and give us peace to grieve you
that honour what you’ve been.
There will be tea or whiskey
for old friends who drop in.
Though God knows I want no one.
Nothing could lift this gloom
but you to wake and hold me,
my dear, in our own room
where I have put the children,
just to be less alone.
I will get in beside them
when everyone has gone.

His sister

Brother, I’m still ashamed
Your whole life was lamed
from taking the hard bribe,
forsaking your own tribe
to live for an ideal
so simple and unreal,
the abstraction ‘law and order’,
when Ireland with a border
mocks a far older law
as all your kinfolk saw
but you were a super duper,
an Ulster Gary Cooper
for whom integrity,
elections, democracy,
were the first word and the last,
not the outrageous past,
the lies, the blatant slander,
prejudice, gerrymander.
You were the family’s pride,
and we were mortified.
Tame Fenian, they would pat you.
Dear, they were laughing at you.

And still and all
we want to wake you.
I rang the bitch
you stooped to marry.
She was too busy
or too tired.
A private funeral
and no wake.
Have they no feelings?
Her husband dead
and her sleeping.

Most of the crowd
you once knew
are in the States
or on the broo;
but we’d see you right
for one good night,
a decent wake
for old times sake.
We’d drink a last
toast to the best
outside right
ever from this estate.

His wife

Sister she may be -
I couldn’t reply
but I’m heart sorry
it wasn’t I
answered the doorbell
or ran before you
to face the gunbursts,
to gulder, to beg for mercy
or gather the bullets
in my dress or my flesh,
to save you, any way.

But how could that be,
my law enforcer?
It was your place to face them,
mine to mourn you.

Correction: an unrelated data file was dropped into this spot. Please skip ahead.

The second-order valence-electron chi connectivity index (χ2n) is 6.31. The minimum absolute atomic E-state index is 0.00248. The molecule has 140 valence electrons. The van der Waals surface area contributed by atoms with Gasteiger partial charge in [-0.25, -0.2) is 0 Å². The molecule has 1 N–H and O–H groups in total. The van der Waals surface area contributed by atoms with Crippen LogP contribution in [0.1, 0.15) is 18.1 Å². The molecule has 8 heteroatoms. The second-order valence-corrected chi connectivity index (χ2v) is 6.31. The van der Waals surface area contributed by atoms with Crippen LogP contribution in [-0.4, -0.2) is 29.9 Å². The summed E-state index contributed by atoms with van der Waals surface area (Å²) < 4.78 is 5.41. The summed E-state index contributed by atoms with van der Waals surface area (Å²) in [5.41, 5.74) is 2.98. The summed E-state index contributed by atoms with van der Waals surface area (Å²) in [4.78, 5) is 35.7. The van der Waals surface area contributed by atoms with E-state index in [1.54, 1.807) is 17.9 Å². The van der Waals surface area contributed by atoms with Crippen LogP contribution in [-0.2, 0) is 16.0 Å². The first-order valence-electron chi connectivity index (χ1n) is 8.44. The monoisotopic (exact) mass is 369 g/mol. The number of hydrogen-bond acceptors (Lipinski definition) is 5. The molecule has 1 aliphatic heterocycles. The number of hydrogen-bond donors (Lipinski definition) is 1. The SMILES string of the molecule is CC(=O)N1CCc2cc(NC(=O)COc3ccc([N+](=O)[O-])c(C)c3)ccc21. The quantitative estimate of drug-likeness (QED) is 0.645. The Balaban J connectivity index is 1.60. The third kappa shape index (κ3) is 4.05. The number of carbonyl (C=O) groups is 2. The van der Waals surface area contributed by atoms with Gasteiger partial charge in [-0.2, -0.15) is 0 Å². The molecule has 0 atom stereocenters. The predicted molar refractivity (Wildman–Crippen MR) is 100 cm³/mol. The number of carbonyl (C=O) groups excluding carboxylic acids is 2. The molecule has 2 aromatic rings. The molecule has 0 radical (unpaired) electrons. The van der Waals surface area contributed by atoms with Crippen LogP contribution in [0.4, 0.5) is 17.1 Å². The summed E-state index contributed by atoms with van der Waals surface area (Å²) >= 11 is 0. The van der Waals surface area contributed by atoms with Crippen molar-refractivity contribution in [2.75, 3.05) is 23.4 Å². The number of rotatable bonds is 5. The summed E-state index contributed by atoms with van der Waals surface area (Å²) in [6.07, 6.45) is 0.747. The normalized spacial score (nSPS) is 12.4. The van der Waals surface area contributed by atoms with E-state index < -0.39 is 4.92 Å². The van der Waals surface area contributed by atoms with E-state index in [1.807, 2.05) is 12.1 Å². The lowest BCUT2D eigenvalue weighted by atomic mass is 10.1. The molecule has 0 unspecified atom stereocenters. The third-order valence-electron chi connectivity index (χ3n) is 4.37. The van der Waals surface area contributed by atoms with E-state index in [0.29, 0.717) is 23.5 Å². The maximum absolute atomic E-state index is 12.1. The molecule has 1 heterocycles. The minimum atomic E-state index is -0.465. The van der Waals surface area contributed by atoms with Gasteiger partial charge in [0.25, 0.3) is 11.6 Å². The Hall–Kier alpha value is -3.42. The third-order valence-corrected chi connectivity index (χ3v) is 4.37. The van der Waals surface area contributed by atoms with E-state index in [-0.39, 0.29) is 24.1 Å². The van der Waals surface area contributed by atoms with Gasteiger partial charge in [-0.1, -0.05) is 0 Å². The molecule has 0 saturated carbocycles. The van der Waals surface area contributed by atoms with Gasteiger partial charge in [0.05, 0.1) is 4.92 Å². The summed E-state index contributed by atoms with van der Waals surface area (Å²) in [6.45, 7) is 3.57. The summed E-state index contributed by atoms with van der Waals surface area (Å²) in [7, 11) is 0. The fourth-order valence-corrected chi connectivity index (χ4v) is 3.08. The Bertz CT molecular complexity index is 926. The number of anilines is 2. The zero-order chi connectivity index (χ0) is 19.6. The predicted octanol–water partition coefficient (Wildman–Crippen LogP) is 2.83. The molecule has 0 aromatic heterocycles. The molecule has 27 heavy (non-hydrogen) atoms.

Your racing pigeons
in the shed are fluttering.
Your two greyhounds
need exercise.
I will walk them myself
with the old leads
your hands wore shiny.

Strange sight, a woman
striding at twilight
behind dogs, mind empty.
The unnatural fruit
of murderous politics.
I am thinking about nothing
but your life-blood stiffening
your green shirt front.

Marrying you
altered my heart.
Another good man
maybe another day?
I keep that thought
away, unnatural.
What those wee skitters,
those sick teenagers
with gun power
and creepy ideas,
did is pure evil.
Even my children’s
sweet bodies against me
make up for nothing.
I’ll rear them well,
aching and empty.
It is weedgrown,
our old bower,
and our little stream
is almost dry. Oh, Tom!

Stone dead upstairs you are,
I still expect the patrol car
to call to pick you up. You seemed
so much at the centre. You scanned
the papers for signs, you tossed
in your sleep with worry. They seem to be lost
without you, decisive and so terse
and clear. Things are going to get worse,
although these last ten years
we have spent counting murders
of friends and colleagues,
old men and other Teagues
(we called them ‘forty-niners’).
the retired or part timers,
the easy touches, the ripe fruit,
though many times a new recruit,
a boy in a Land-Rover, was hurt
or blown to bits by a mine in a culvert,
remote-controlled. How much you hated
remote leaders who manipulated
the young impressionables, the unemployed.